First of all, let me start by complaining and then I will move on. I have been to several workshops and discussions about the "millennial" generation. What exactly is the birthday cut-off for this generation seems to be under debate and sometimes includes me, but more often does not. In each of these discussions, they talk about how the audience's experiences aren't relevant because we all went to college in a previous century. Speak for yourself! I graduated college in 2002. Why my college experience wasn't relevant not because of my age, it is because I was a complete nerd with more interest studying or foreign language activities than I was in alcohol and boys. I was sitting next to someone who is three years younger, and by their definition, the first class of millennial students.

Okay, the complaining is done. Now I want to say that despite how much I have been dreading today's six-hour teaching effectiveness workshop since in the past they have been irrelevant (and because of the first year I was still recovering from a week-long hangover), I was very impressed with this year's speaker. I have to look up her name, she is the dean of students somewhere in Delaware. But it was about "Understanding the Students We Serve" and she was really funny.

I was very impressed with some of the statistics. Here are some examples:
  • 34% of students say a parent is his/her best friend
  • The call their parents 10x per week on their cell phones
  • 48% of high school graduates have an A average, but SAT scores are dropping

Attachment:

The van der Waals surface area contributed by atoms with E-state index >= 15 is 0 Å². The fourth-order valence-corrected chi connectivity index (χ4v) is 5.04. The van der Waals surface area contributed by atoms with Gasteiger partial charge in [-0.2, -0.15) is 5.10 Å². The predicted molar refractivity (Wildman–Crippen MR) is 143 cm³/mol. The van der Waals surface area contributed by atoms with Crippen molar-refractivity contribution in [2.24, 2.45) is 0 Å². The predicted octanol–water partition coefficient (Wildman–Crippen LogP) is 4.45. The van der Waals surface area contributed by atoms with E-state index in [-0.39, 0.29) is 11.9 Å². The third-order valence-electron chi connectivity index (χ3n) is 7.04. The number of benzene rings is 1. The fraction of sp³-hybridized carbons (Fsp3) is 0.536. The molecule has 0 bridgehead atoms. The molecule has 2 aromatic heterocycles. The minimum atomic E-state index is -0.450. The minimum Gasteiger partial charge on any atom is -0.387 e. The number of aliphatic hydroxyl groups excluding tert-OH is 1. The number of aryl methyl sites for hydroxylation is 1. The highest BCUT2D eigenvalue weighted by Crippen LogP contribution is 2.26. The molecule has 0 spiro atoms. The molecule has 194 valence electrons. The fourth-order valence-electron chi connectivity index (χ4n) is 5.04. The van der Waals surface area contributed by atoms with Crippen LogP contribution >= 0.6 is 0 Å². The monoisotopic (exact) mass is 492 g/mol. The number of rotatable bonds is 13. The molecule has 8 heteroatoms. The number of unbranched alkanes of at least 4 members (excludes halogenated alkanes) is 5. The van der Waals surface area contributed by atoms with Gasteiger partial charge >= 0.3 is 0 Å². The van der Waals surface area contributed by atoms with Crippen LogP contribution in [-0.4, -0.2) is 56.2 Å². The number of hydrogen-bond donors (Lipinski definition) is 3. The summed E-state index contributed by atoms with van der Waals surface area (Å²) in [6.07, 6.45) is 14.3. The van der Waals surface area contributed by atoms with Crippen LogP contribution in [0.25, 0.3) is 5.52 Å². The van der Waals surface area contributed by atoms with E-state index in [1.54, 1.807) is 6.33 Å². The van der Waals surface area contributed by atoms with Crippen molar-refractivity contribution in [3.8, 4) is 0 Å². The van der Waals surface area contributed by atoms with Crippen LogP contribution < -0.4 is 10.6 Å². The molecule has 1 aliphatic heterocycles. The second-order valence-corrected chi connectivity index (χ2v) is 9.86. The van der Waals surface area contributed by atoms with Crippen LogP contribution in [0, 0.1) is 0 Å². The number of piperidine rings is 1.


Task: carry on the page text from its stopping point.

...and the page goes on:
Lycoming Students:
  • Only 18% reported having looked up scientific articles and resources in high school (and the number would surely be lower if this weren't self-reported).
  • 32% of incoming students spent 3-10 hours "partying" per week on average, 8% 11-20 hours.
  • 68% of incoming students believe they are in the top 10% of their class academically (this fits with nation-wide trends and is a precious statistic).
  • 72% of incoming freshmen expect to get an advanced degree, including 22% expecting to get a Ph. D.
  • And incoming freshmen claim to be concerned about the environment. 85% believe the government is not doing enough to control pollution (but you should see how many plastic water bottles are in the campus trash!).

Of course there were other interesting parts of the talk, but these statistics were the highlight. We have been promised to be given more of this data soon.

Monday, August 18, 2008

Faculty Program Ideas

I was at a party on Saturday night with a bunch of Dickinson College faculty. Dickinson is a really good school and has a lot more money than we do, and the library is supposed to be great from what my director says.

So one of the biology professors was talking about a program the library puts on there on helping faculty with Web 2.0 tools in their classes. It is a very intense program, with a lengthy application, intense courses, meetings throughout the fall semester, then they have to incorporate what they've learned into their spring course. In exchange for all of this effort and time, they get a $1,000 stipend.

I don't think we could come up with a lot of money for a stipend, but I'm intrigued with the success they seem to have on getting people interested. I wonder if we did a smaller-scale version of this without offering a stipend, if I would get any takers among our faculty.

I have contacted someone at Dickinson, though not the teacher (who I can't find on their staff list). I will post any details I find here in case anyone else is interested.